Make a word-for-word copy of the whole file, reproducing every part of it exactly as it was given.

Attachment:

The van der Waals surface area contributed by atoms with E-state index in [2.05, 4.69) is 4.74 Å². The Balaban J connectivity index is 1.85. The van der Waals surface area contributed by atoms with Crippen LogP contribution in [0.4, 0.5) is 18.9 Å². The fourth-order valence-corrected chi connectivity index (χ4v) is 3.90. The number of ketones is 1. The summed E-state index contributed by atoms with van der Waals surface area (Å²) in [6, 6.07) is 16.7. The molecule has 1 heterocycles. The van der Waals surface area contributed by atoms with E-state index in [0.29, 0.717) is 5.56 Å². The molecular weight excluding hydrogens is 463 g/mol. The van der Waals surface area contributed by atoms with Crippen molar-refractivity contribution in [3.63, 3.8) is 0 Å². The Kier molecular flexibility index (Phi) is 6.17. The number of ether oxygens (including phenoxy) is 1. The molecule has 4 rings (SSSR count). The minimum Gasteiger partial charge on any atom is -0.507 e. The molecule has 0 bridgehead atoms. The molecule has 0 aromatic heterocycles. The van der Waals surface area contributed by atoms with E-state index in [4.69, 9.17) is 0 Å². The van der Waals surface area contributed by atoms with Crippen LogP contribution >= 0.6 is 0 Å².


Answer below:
The van der Waals surface area contributed by atoms with E-state index in [2.05, 4.69) is 4.74 Å². The Balaban J connectivity index is 1.85. The van der Waals surface area contributed by atoms with Crippen LogP contribution in [0.4, 0.5) is 18.9 Å². The fourth-order valence-corrected chi connectivity index (χ4v) is 3.90. The number of ketones is 1. The summed E-state index contributed by atoms with van der Waals surface area (Å²) in [6, 6.07) is 16.7. The molecule has 1 heterocycles. The van der Waals surface area contributed by atoms with E-state index in [0.29, 0.717) is 5.56 Å². The molecular weight excluding hydrogens is 463 g/mol. The van der Waals surface area contributed by atoms with Crippen molar-refractivity contribution in [3.63, 3.8) is 0 Å². The Kier molecular flexibility index (Phi) is 6.17. The number of ether oxygens (including phenoxy) is 1. The molecule has 4 rings (SSSR count). The minimum Gasteiger partial charge on any atom is -0.507 e. The molecule has 0 bridgehead atoms. The molecule has 0 aromatic heterocycles. The van der Waals surface area contributed by atoms with E-state index in [4.69, 9.17) is 0 Å². The van der Waals surface area contributed by atoms with Crippen LogP contribution >= 0.6 is 0 Å².